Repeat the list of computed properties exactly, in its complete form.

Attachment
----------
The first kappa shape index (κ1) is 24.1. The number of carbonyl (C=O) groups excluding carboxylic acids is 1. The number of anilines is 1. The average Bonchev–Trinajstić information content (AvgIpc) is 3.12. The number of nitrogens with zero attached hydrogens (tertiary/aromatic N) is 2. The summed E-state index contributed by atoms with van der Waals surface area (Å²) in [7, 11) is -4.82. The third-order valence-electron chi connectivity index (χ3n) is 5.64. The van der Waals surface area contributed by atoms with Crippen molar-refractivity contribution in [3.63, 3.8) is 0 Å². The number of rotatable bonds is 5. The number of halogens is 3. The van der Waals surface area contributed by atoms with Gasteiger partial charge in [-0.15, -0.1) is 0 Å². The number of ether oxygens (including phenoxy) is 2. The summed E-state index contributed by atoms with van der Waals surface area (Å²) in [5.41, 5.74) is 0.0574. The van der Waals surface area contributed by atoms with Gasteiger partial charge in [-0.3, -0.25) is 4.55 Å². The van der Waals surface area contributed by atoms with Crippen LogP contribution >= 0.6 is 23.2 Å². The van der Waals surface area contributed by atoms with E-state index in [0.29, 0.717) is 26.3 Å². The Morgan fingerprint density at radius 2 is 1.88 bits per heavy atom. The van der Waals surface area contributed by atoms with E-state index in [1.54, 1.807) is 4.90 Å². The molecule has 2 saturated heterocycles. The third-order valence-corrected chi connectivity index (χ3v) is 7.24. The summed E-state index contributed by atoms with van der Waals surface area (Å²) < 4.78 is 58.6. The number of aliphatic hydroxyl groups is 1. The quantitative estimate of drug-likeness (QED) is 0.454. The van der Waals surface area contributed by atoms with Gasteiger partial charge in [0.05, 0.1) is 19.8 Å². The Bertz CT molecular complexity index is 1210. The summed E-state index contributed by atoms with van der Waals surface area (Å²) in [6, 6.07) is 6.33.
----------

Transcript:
The first kappa shape index (κ1) is 24.1. The number of carbonyl (C=O) groups excluding carboxylic acids is 1. The number of anilines is 1. The average Bonchev–Trinajstić information content (AvgIpc) is 3.12. The number of nitrogens with zero attached hydrogens (tertiary/aromatic N) is 2. The summed E-state index contributed by atoms with van der Waals surface area (Å²) in [7, 11) is -4.82. The third-order valence-electron chi connectivity index (χ3n) is 5.64. The van der Waals surface area contributed by atoms with Crippen molar-refractivity contribution in [3.63, 3.8) is 0 Å². The number of rotatable bonds is 5. The number of halogens is 3. The van der Waals surface area contributed by atoms with Gasteiger partial charge in [-0.15, -0.1) is 0 Å². The number of ether oxygens (including phenoxy) is 2. The summed E-state index contributed by atoms with van der Waals surface area (Å²) in [5.41, 5.74) is 0.0574. The van der Waals surface area contributed by atoms with Gasteiger partial charge in [-0.3, -0.25) is 4.55 Å². The van der Waals surface area contributed by atoms with Crippen LogP contribution >= 0.6 is 23.2 Å². The van der Waals surface area contributed by atoms with E-state index in [0.29, 0.717) is 26.3 Å². The Morgan fingerprint density at radius 2 is 1.88 bits per heavy atom. The van der Waals surface area contributed by atoms with E-state index in [1.54, 1.807) is 4.90 Å². The molecule has 2 saturated heterocycles. The third-order valence-corrected chi connectivity index (χ3v) is 7.24. The summed E-state index contributed by atoms with van der Waals surface area (Å²) < 4.78 is 58.6. The number of aliphatic hydroxyl groups is 1. The quantitative estimate of drug-likeness (QED) is 0.454. The van der Waals surface area contributed by atoms with Gasteiger partial charge in [0.05, 0.1) is 19.8 Å². The Bertz CT molecular complexity index is 1210. The summed E-state index contributed by atoms with van der Waals surface area (Å²) in [6, 6.07) is 6.33.